December 3, 2007

Catch of the Day the Week Maybe the Month: Hugh Hewitt in Nov. 2003, on Goodridge and How Romney Should React

Filed under: Health Care,Life-Based News,Taxes & Government — Tom @ 3:54 pm

I don’t know how you can overestimate the damning significance of this.

Amy Contrada at Mass Resistance, who blogs there as “AMann,” has found an item that goes immediately to the front of the “can’t make this stuff up” file (I am reproducing the full Hewitt column for fair use and discussion purposes; note that the Goodridge same-sex marriage ruling was on November 18, 2003; bolds are mine):

Just Say “No”: Calling Governor Romney and the elected representatives of Massachusetts
by Hugh Hewitt
The Weekly Standard

“JOHN MARSHALL has made his decision,” Andrew Jackson is said to have remarked in the aftermath of a Supreme Court decision he disliked, “now let him enforce it.”

Massachusetts Governor Mitt Romney would be well advised to ponder that line long and hard over the Thanksgiving holidays.

It is an interesting time for the Massachusetts Supreme Court to have seized control of the elected branches in its state, given the connection between Thanksgiving and the Bay State. Unlike its neighbor to the north, the Look-at-Me State of Vermont, Massachusetts actually has a place in the collective national consciousness and Americans of all regions are interested in its history. Now, in the aftermath of Tuesday’s radical diktat from four justices to Massachusetts’ elected representatives, Americans are interested in the state’s future as well.

Romney should seriously consider indifference. The governor noted that the ruling declaring same-sex marriage a mandate of the Massachusetts constitution is contrary to the sweep of recorded history, but it is more than that. The ruling is also absurd in its reasoning and breathtaking in its arrogance.

The state that was birthed in the Mayflower Compact, sparked a revolution against unrepresentative government, embraced abolitionism out of religious zeal, and championed learning and debate has been presented with a lengthy bit of cultural posturing dressed up as a court decision. Like Captain Picard at the controls of the Entreprise, the four justices have waved their collective hand and declared “Make it so.”

The legislators and the governor have been given 180 days to change 387 years of Massachusetts history. That history begins around the time of the Compact, with its signatories’ promise of “all due submission and obedience” to the “just & equall Lawes, ordinances, Acts, constitutions, & offices,” flowing from a “Civill body politick.” Of course the nature of that “body politick” has evolved in the four centuries since its launch, but nowhere along the way did it embrace the concept of four philosopher kings delivering commands.

The decision is illegitimate, and the appropriate response will be to ignore it. Some law professors will shudder (though two well know in the blogosphere, Eugene Volokh and Glenn Reynolds did not when the subject was kicked around on my program Tuesday; Volokh in fact thinks such inter-branch confrontations are useful in the life of constitutional republics). Editorial writers will shout. Senator Kennedy may even brand Romney a Neanderthal, as he did Justices Brown, Owen, and Judge Kuhl earlier this month.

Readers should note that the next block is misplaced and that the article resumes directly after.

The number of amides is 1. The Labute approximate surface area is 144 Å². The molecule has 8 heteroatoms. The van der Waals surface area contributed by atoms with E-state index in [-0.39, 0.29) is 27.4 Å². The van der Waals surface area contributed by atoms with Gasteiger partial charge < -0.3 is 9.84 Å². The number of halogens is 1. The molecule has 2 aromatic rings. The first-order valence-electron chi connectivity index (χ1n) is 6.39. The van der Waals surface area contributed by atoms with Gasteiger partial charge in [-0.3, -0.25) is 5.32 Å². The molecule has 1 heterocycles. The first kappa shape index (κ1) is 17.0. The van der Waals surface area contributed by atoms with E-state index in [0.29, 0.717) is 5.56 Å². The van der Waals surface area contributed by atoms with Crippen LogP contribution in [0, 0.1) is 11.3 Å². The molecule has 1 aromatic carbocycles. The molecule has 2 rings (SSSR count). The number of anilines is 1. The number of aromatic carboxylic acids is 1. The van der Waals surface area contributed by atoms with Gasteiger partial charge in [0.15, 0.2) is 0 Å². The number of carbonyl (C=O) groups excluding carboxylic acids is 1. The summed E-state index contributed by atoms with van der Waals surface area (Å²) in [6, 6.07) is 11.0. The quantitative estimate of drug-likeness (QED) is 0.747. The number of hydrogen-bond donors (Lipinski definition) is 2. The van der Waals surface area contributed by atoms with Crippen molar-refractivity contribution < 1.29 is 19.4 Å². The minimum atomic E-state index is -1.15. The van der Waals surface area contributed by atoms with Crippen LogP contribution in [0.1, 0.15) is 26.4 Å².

But the storm will pass and the people of Massachusetts will applaud. They didn’t sign up for a banana republic run by pretenders in robes, and no one in the state’s illustrious history ever sacrificed life or limb–from Boston Harbor to Concord, Antietam or the battlefields of Europe and Asia–for the proposition that four judges get to change everything when they decide to conjure up a reason for doing so.

Romney and the legislature ought to stand back and say no. In fact, if the court threatens with penalties, they ought to threaten back. An outrageous overreach is only as strong as the passivity with which it is greeted.

This isn’t primarily about gay marriage, and it isn’t primarily about Massachusetts. It is primarily about self-government and limiting courts to their constitutional duties. And Massachusetts, again, has a central role to play.

The central point that Mass Resistance, John Haskins, Robert Paine, Gregg Jackson, and so many others have been making since Mitt Romney decided to seek the presidency is that Mr. Romney had a “central role to play,” and that he utterly failed.

He did not just abdicate his role. He unconstitutionally, and without requisite legislative authority, implemented same-sex marriage in Massachusetts, causing exactly what Hugh Hewitt so loathed to occur, namely “four judges (changing) everything when they decide to conjure up a reason for doing so.” Regardless of how you feel about the desirability or undesirability of same-sex marriage, if constitutions are to mean anything, this is not arguable.

The November 2003 version of Hugh Hewitt agreed. Hewitt ’03 would have been appalled at what Mitt Romney did and didn’t do in response to Goodridge (see detailed links below). Hewitt ’03 would have looked at what actually happened during Mitt Romney’s last 2-1/2 years relative to Goodridge and hammered at the utter mendacity of this Romney statement to Robert Bluey of Human Events in December 2006:

I’ve fought same-sex marriage in Massachusetts in every way I could within the bounds of the law.

The 2007 version of Hugh Hewitt has changed his tune “a bit” (original design by Weapons of Mass Discussion):


What could have happened between then and now to cause this?